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County seeks to condemn business property

Negotiations have broken down between the county and a business owner located on the edge of the County Annex project.

Presiding Commissioner Jim Henson confirmed Thursday that the county has filed court documents requesting condemnation of a property at 217 N Washington. That is where Midstates Laundry is located.

On the county’s architectural plans that spot is where the parking lot is to go. The situation will not interfere with constructing the annex building, county officials say.

A judge will appoint a commission to review the appraisals and make a recommendation to the judge. They will not consider costs of relocation, Henson said.

In discussions with both parties, that appeared to be the bone of contention.

The county and the business owner, Stephen Rhoades, had been negotiating a figure for the property and moving expenses for the past several months.

Presiding Commissioner Jim Henson said Rhoades just wants too much money.

“We’ve heard an appraised value that we think is too high,” Henson said.

According to the commissioner, the county offered Rhoades $275,000 for the property and moving expenses.

Rhoades said he had not yet spoken with his attorney and had just received the condemnation notice Thursday morning.

“My personal opinion is they are doing it unfairly and it is the small guy against the big guy,” Rhoades said.

He did not want to be more specific without speaking with his attorney first, but did say his moving expenses are substantial because of the type of business he runs. There are special considerations for the water and sewer, and he must also have appropriate steam lines at his new location.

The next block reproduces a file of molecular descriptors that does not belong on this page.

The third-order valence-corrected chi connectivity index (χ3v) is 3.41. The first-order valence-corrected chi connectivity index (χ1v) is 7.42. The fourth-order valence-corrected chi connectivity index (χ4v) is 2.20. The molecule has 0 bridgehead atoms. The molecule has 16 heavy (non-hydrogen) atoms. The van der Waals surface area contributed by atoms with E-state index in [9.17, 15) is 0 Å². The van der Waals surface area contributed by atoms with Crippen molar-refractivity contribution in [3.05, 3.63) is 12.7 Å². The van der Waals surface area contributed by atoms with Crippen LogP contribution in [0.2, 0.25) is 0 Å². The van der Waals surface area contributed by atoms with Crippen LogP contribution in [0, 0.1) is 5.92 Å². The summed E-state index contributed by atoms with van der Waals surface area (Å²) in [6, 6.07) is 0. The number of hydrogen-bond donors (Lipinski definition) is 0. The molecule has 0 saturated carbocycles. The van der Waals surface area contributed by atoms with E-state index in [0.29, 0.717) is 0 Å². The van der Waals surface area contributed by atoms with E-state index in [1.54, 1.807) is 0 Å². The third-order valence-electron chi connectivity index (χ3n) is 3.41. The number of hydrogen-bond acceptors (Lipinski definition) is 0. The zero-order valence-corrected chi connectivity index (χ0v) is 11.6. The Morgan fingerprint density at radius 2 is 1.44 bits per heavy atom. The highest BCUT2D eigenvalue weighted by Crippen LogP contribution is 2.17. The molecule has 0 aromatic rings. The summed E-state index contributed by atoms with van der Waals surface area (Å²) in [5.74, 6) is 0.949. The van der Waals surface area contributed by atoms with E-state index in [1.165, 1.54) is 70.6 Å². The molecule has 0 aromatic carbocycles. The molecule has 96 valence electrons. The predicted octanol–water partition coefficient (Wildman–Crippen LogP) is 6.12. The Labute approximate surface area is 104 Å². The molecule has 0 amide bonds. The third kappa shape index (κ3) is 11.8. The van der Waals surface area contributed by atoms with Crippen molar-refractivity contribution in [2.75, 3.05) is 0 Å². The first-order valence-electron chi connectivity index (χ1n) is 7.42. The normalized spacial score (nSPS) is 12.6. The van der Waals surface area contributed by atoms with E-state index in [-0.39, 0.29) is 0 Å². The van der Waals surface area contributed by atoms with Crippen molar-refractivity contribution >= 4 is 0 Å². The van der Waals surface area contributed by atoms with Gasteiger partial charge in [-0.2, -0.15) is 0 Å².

“The price they’re wanting to give for the property and moving expenses would put me out of business,” Rhoades said. “It’s an ongoing process, I understand that. But I can document everything I’m asking for.”

Rhoades owns several other locations which are drop-off points for the Farmington dry cleaning and laundry business. All the work is sent through the Farmington facility.

“This has been very unsettling for me and my customers. And for my employees. I have 25 families depending on this place for employment,” Rhoades said. “It’s the heart of my business.”

There has been a laundry and dry cleaning business at 217 N Washington for many years, but Rhoades has owned it for the past four.

The county has already purchased the other business locations that were standing where the annex will be built. The structures have been demolished. There were some concrete blocks left on the properties Wednesday afternoon which had been cleared by Thursday. check that

Brockmiller Construction has been awarded the building contract and will be getting a notice to proceed on the county annex Monday.

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